3. Field Assistance Bulletin (FAB) 2021-01:While in place for many years for defined benefit plans, the Pension Benefit Guaranty Corporation Missing Participant Program (PBGC Program) was expanded in 2017 to provide defined contribution plan sponsors an opportunity to transfer unclaimed account balances to the PBGC following a plan termination. This FAB creates a temporary enforcement policy indicating that the DOL will not pursue ERISA violations against plan fiduciaries that make use of the PBGC Program for missing or unresponsive plan participants, as long as fiduciaries act with a good faith, reasonable interpretation of ERISA and the requirements of the program. However, this temporary enforcement policy does not prevent the Department from pursuing violations for failure to diligently search for participants and beneficiaries, or to maintain plan and employer records.

Each of these important pieces of guidance is unfortunately just that…guidance. That means it’s not formal or legally binding. However, it provides important insight into the DOL’s expectations for retirement plan fiduciaries and their efforts to unite employees with their well-deserved retirement benefits.

More Information

For more information on locating missing participants or for further retirement plan guidance, visit www.cbiz.com/retirement

CBIZ Retirement Plan Services is a trade name under which certain subsidiaries of CBIZ, Inc. (NYSE Listed: CBZ) market investment advisory, investment management, third party administration, actuarial and other retirement plan services. Investment advisory and investment management services offered through CBIZ Investment Advisory Services, LLC, Registered Investment Adviser.  Investments, investment advisory and investment management services may also be offered through CBIZ Financial Solutions, Inc., Member FINRA, SIPC and Registered Investment Adviser, dba CBIZ Retirement Plan Advisory Services.  Third party administration, actuarial and other consulting services offered through CBIZ Benefits & Insurance Services, Inc.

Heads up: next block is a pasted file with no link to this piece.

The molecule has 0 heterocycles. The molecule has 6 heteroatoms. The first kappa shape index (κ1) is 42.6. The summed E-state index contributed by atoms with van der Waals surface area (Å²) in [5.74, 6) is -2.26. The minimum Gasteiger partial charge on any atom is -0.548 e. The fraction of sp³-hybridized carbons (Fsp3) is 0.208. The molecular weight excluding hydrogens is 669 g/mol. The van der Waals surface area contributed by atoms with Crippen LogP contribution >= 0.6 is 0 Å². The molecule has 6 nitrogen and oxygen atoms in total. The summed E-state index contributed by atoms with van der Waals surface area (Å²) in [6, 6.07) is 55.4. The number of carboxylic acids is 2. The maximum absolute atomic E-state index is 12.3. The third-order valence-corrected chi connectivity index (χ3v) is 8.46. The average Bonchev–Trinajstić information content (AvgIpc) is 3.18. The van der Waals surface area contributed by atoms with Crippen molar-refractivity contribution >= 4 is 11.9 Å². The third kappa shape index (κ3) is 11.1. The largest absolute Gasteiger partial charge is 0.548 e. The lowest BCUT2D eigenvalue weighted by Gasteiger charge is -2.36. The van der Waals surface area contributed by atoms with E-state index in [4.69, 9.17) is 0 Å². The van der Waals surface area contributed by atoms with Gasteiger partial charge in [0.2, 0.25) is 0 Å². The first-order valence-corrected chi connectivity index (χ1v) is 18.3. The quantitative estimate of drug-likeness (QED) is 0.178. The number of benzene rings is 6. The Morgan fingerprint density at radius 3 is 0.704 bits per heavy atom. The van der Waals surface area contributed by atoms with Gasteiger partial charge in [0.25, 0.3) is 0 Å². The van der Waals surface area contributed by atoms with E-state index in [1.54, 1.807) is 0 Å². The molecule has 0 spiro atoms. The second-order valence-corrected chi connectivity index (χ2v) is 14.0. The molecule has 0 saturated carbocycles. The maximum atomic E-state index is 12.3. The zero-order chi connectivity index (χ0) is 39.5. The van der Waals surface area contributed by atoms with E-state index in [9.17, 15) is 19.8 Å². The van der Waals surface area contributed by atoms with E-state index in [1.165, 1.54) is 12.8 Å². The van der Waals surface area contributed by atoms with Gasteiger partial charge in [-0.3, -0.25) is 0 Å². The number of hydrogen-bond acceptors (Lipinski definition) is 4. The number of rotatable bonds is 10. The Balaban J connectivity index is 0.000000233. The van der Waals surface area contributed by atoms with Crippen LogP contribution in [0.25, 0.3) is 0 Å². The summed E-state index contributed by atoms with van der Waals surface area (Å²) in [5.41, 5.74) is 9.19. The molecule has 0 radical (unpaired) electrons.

Where, oh Where, Have the Plan Participants Gone?https://www.cbiz.com/Portals/0/RPS/Images/Stock Images/iStock-155384037.jpg?ver=2020-09-16-085629-067https://www.cbiz.com/Portals/0/RPS/Images/Stock Images/iStock-155384037.jpg?ver=2020-09-16-085629-067In January of 2021 the Department of Labor (DOL) released helpful guidance to assist employers in locating missing or unresponsive retirement plan participants.2021-04-07T16:00:00-05:00In January of 2021 the Department of Labor (DOL) released helpful guidance to assist employers in locating missing or unresponsive retirement plan participants.Regulatory, Compliance, & LegislativeRetirement Plan ServicesYes